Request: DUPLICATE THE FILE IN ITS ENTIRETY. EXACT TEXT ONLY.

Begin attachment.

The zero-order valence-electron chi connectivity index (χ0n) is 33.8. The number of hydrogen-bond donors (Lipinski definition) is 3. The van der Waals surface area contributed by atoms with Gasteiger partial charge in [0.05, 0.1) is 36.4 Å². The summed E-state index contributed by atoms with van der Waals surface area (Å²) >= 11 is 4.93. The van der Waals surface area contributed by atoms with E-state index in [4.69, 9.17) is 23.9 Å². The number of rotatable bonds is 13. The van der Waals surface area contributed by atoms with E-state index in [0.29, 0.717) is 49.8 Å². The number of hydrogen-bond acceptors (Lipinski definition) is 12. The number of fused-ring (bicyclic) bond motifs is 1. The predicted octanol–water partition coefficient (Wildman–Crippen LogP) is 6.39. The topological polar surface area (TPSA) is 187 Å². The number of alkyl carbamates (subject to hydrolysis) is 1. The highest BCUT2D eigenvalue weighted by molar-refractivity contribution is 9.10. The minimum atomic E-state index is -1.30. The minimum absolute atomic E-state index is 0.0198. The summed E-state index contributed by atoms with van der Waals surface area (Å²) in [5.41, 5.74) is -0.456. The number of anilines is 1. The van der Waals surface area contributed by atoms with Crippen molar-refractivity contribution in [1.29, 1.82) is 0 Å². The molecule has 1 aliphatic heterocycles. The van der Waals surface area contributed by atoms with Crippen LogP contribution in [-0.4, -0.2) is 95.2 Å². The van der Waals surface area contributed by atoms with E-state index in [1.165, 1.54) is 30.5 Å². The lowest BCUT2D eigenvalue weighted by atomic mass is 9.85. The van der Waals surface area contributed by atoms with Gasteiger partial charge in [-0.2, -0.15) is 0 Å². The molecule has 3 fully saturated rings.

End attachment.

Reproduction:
The zero-order valence-electron chi connectivity index (χ0n) is 33.8. The number of hydrogen-bond donors (Lipinski definition) is 3. The van der Waals surface area contributed by atoms with Gasteiger partial charge in [0.05, 0.1) is 36.4 Å². The summed E-state index contributed by atoms with van der Waals surface area (Å²) >= 11 is 4.93. The van der Waals surface area contributed by atoms with E-state index in [4.69, 9.17) is 23.9 Å². The number of rotatable bonds is 13. The van der Waals surface area contributed by atoms with E-state index in [0.29, 0.717) is 49.8 Å². The number of hydrogen-bond acceptors (Lipinski definition) is 12. The number of fused-ring (bicyclic) bond motifs is 1. The predicted octanol–water partition coefficient (Wildman–Crippen LogP) is 6.39. The topological polar surface area (TPSA) is 187 Å². The number of alkyl carbamates (subject to hydrolysis) is 1. The highest BCUT2D eigenvalue weighted by molar-refractivity contribution is 9.10. The minimum atomic E-state index is -1.30. The minimum absolute atomic E-state index is 0.0198. The summed E-state index contributed by atoms with van der Waals surface area (Å²) in [5.41, 5.74) is -0.456. The number of anilines is 1. The van der Waals surface area contributed by atoms with Crippen molar-refractivity contribution in [1.29, 1.82) is 0 Å². The molecule has 1 aliphatic heterocycles. The van der Waals surface area contributed by atoms with Crippen LogP contribution in [-0.4, -0.2) is 95.2 Å². The van der Waals surface area contributed by atoms with E-state index in [1.165, 1.54) is 30.5 Å². The lowest BCUT2D eigenvalue weighted by atomic mass is 9.85. The van der Waals surface area contributed by atoms with Gasteiger partial charge in [-0.2, -0.15) is 0 Å². The molecule has 3 fully saturated rings.